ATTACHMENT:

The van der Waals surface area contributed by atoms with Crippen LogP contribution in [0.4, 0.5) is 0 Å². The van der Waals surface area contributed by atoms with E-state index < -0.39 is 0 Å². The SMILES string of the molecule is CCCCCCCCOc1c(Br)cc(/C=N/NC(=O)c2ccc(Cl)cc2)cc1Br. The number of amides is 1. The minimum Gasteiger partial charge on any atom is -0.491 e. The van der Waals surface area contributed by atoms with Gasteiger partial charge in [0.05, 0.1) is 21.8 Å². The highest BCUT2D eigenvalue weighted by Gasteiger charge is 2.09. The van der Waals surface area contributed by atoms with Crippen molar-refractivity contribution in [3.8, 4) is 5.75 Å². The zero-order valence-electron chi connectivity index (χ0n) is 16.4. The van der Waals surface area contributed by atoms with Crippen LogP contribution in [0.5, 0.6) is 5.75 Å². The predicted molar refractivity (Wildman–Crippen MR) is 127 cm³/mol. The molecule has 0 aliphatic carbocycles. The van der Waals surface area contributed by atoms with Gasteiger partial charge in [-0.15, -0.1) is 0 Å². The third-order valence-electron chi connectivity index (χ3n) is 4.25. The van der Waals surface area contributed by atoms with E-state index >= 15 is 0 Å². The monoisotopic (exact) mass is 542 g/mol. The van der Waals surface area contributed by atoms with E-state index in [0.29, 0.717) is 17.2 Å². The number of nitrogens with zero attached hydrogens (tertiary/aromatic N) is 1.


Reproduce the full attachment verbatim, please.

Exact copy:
The van der Waals surface area contributed by atoms with Crippen LogP contribution in [0.4, 0.5) is 0 Å². The van der Waals surface area contributed by atoms with E-state index < -0.39 is 0 Å². The SMILES string of the molecule is CCCCCCCCOc1c(Br)cc(/C=N/NC(=O)c2ccc(Cl)cc2)cc1Br. The number of amides is 1. The minimum Gasteiger partial charge on any atom is -0.491 e. The van der Waals surface area contributed by atoms with Gasteiger partial charge in [0.05, 0.1) is 21.8 Å². The highest BCUT2D eigenvalue weighted by Gasteiger charge is 2.09. The van der Waals surface area contributed by atoms with Crippen molar-refractivity contribution in [3.8, 4) is 5.75 Å². The zero-order valence-electron chi connectivity index (χ0n) is 16.4. The van der Waals surface area contributed by atoms with Crippen LogP contribution in [0.5, 0.6) is 5.75 Å². The predicted molar refractivity (Wildman–Crippen MR) is 127 cm³/mol. The molecule has 0 aliphatic carbocycles. The van der Waals surface area contributed by atoms with Gasteiger partial charge in [-0.15, -0.1) is 0 Å². The third-order valence-electron chi connectivity index (χ3n) is 4.25. The van der Waals surface area contributed by atoms with E-state index >= 15 is 0 Å². The monoisotopic (exact) mass is 542 g/mol. The van der Waals surface area contributed by atoms with E-state index in [0.29, 0.717) is 17.2 Å². The number of nitrogens with zero attached hydrogens (tertiary/aromatic N) is 1.